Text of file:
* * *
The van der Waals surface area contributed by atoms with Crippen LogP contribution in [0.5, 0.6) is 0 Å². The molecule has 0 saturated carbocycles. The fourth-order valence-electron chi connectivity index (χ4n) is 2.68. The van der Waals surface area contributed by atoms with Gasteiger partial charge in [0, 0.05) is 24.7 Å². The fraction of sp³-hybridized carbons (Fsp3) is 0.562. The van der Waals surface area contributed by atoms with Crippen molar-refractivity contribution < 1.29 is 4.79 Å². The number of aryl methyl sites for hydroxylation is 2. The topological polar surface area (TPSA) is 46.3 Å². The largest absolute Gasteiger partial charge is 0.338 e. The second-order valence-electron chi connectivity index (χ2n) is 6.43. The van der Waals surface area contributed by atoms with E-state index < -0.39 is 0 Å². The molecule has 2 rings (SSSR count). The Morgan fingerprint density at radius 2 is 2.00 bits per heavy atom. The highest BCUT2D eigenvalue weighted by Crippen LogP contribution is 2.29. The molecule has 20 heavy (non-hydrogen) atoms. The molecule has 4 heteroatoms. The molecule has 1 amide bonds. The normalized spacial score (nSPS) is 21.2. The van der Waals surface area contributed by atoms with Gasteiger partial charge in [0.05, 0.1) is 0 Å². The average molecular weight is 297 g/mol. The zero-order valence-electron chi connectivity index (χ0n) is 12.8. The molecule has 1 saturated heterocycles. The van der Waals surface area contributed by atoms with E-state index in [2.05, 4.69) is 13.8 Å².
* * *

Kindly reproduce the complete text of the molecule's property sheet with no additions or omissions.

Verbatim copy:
The van der Waals surface area contributed by atoms with Crippen LogP contribution in [0.5, 0.6) is 0 Å². The molecule has 0 saturated carbocycles. The fourth-order valence-electron chi connectivity index (χ4n) is 2.68. The van der Waals surface area contributed by atoms with Gasteiger partial charge in [0, 0.05) is 24.7 Å². The fraction of sp³-hybridized carbons (Fsp3) is 0.562. The van der Waals surface area contributed by atoms with Crippen molar-refractivity contribution < 1.29 is 4.79 Å². The number of aryl methyl sites for hydroxylation is 2. The topological polar surface area (TPSA) is 46.3 Å². The largest absolute Gasteiger partial charge is 0.338 e. The second-order valence-electron chi connectivity index (χ2n) is 6.43. The van der Waals surface area contributed by atoms with E-state index < -0.39 is 0 Å². The molecule has 2 rings (SSSR count). The Morgan fingerprint density at radius 2 is 2.00 bits per heavy atom. The highest BCUT2D eigenvalue weighted by Crippen LogP contribution is 2.29. The molecule has 20 heavy (non-hydrogen) atoms. The molecule has 4 heteroatoms. The molecule has 1 amide bonds. The normalized spacial score (nSPS) is 21.2. The van der Waals surface area contributed by atoms with Gasteiger partial charge in [0.05, 0.1) is 0 Å². The average molecular weight is 297 g/mol. The zero-order valence-electron chi connectivity index (χ0n) is 12.8. The molecule has 1 saturated heterocycles. The van der Waals surface area contributed by atoms with E-state index in [2.05, 4.69) is 13.8 Å².